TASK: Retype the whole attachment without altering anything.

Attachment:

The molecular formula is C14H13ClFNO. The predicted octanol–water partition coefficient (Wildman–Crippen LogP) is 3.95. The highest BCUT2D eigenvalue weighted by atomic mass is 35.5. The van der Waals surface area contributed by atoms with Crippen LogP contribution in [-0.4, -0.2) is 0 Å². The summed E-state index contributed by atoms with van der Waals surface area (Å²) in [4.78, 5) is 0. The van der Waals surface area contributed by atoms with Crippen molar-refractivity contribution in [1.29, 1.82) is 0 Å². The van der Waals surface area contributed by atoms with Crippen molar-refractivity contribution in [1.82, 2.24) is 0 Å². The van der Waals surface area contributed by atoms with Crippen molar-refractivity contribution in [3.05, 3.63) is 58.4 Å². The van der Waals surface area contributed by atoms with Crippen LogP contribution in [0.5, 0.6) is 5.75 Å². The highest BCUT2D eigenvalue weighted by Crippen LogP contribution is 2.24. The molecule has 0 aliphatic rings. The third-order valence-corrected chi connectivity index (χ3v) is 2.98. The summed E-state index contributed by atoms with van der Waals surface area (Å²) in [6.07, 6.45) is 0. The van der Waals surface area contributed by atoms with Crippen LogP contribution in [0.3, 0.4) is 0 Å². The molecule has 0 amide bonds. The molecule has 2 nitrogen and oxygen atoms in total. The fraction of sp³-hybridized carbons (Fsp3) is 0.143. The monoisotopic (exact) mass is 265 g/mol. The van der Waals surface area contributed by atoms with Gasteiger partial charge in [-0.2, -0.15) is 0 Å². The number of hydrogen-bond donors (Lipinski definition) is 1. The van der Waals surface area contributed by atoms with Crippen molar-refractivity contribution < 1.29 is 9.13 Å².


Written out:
The molecular formula is C14H13ClFNO. The predicted octanol–water partition coefficient (Wildman–Crippen LogP) is 3.95. The highest BCUT2D eigenvalue weighted by atomic mass is 35.5. The van der Waals surface area contributed by atoms with Crippen LogP contribution in [-0.4, -0.2) is 0 Å². The summed E-state index contributed by atoms with van der Waals surface area (Å²) in [4.78, 5) is 0. The van der Waals surface area contributed by atoms with Crippen molar-refractivity contribution in [1.29, 1.82) is 0 Å². The van der Waals surface area contributed by atoms with Crippen molar-refractivity contribution in [1.82, 2.24) is 0 Å². The van der Waals surface area contributed by atoms with Crippen molar-refractivity contribution in [3.05, 3.63) is 58.4 Å². The van der Waals surface area contributed by atoms with Crippen LogP contribution in [0.5, 0.6) is 5.75 Å². The highest BCUT2D eigenvalue weighted by Crippen LogP contribution is 2.24. The molecule has 0 aliphatic rings. The third-order valence-corrected chi connectivity index (χ3v) is 2.98. The summed E-state index contributed by atoms with van der Waals surface area (Å²) in [6.07, 6.45) is 0. The van der Waals surface area contributed by atoms with Crippen LogP contribution in [0.3, 0.4) is 0 Å². The molecule has 0 amide bonds. The molecule has 2 nitrogen and oxygen atoms in total. The fraction of sp³-hybridized carbons (Fsp3) is 0.143. The monoisotopic (exact) mass is 265 g/mol. The van der Waals surface area contributed by atoms with Gasteiger partial charge in [-0.2, -0.15) is 0 Å². The number of hydrogen-bond donors (Lipinski definition) is 1. The van der Waals surface area contributed by atoms with Crippen molar-refractivity contribution < 1.29 is 9.13 Å².